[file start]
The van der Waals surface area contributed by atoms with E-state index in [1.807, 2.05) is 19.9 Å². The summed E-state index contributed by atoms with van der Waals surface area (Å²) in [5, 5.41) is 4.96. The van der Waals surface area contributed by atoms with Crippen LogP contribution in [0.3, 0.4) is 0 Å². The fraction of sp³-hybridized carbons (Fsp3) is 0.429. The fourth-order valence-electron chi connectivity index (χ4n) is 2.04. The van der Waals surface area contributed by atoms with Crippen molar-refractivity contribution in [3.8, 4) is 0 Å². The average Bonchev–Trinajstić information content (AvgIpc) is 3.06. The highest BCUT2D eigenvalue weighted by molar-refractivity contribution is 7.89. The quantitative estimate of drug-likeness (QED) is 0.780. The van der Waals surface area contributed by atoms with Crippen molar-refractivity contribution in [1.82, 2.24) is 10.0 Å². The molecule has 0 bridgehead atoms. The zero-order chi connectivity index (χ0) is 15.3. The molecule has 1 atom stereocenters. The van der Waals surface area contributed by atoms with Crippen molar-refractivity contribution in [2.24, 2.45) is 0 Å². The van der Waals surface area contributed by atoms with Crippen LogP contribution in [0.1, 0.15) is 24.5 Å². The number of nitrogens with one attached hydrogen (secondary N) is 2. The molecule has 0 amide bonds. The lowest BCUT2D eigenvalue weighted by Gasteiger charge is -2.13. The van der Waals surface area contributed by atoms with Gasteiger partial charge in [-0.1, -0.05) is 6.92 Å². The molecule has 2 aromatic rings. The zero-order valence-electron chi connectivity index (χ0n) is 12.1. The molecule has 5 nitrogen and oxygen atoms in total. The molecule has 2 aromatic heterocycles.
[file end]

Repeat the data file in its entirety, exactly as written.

The van der Waals surface area contributed by atoms with E-state index in [1.807, 2.05) is 19.9 Å². The summed E-state index contributed by atoms with van der Waals surface area (Å²) in [5, 5.41) is 4.96. The van der Waals surface area contributed by atoms with Crippen LogP contribution in [0.3, 0.4) is 0 Å². The fraction of sp³-hybridized carbons (Fsp3) is 0.429. The fourth-order valence-electron chi connectivity index (χ4n) is 2.04. The van der Waals surface area contributed by atoms with Crippen molar-refractivity contribution in [3.8, 4) is 0 Å². The average Bonchev–Trinajstić information content (AvgIpc) is 3.06. The highest BCUT2D eigenvalue weighted by molar-refractivity contribution is 7.89. The quantitative estimate of drug-likeness (QED) is 0.780. The van der Waals surface area contributed by atoms with Crippen molar-refractivity contribution in [1.82, 2.24) is 10.0 Å². The molecule has 0 bridgehead atoms. The zero-order chi connectivity index (χ0) is 15.3. The molecule has 1 atom stereocenters. The van der Waals surface area contributed by atoms with Crippen molar-refractivity contribution in [2.24, 2.45) is 0 Å². The van der Waals surface area contributed by atoms with Crippen LogP contribution in [0.1, 0.15) is 24.5 Å². The number of nitrogens with one attached hydrogen (secondary N) is 2. The molecule has 0 amide bonds. The lowest BCUT2D eigenvalue weighted by Gasteiger charge is -2.13. The van der Waals surface area contributed by atoms with Gasteiger partial charge in [-0.1, -0.05) is 6.92 Å². The molecule has 2 aromatic rings. The zero-order valence-electron chi connectivity index (χ0n) is 12.1. The molecule has 5 nitrogen and oxygen atoms in total. The molecule has 2 aromatic heterocycles.